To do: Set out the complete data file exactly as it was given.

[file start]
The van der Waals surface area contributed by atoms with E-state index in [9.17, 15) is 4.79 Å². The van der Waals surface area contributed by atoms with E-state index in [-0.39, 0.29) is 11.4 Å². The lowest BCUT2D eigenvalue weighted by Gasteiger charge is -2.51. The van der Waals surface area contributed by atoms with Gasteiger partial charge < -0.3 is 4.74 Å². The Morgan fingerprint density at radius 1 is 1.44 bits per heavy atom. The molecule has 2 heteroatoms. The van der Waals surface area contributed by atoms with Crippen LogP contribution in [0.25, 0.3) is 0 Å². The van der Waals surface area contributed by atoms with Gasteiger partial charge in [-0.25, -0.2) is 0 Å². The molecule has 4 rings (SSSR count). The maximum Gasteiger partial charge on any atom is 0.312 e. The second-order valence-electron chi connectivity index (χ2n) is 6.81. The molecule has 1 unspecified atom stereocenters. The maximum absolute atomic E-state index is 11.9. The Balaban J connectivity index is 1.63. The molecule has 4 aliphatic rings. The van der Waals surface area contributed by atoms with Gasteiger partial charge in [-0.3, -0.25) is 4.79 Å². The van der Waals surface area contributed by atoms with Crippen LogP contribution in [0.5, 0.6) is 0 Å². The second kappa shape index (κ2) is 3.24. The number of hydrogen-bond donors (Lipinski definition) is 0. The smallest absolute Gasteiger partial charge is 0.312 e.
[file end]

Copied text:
The van der Waals surface area contributed by atoms with E-state index in [9.17, 15) is 4.79 Å². The van der Waals surface area contributed by atoms with E-state index in [-0.39, 0.29) is 11.4 Å². The lowest BCUT2D eigenvalue weighted by Gasteiger charge is -2.51. The van der Waals surface area contributed by atoms with Gasteiger partial charge < -0.3 is 4.74 Å². The Morgan fingerprint density at radius 1 is 1.44 bits per heavy atom. The molecule has 2 heteroatoms. The van der Waals surface area contributed by atoms with Crippen LogP contribution in [0.25, 0.3) is 0 Å². The van der Waals surface area contributed by atoms with Gasteiger partial charge in [-0.25, -0.2) is 0 Å². The molecule has 4 rings (SSSR count). The maximum Gasteiger partial charge on any atom is 0.312 e. The second-order valence-electron chi connectivity index (χ2n) is 6.81. The molecule has 1 unspecified atom stereocenters. The maximum absolute atomic E-state index is 11.9. The Balaban J connectivity index is 1.63. The molecule has 4 aliphatic rings. The van der Waals surface area contributed by atoms with Gasteiger partial charge in [-0.3, -0.25) is 4.79 Å². The van der Waals surface area contributed by atoms with Crippen LogP contribution in [0.5, 0.6) is 0 Å². The second kappa shape index (κ2) is 3.24. The number of hydrogen-bond donors (Lipinski definition) is 0. The smallest absolute Gasteiger partial charge is 0.312 e.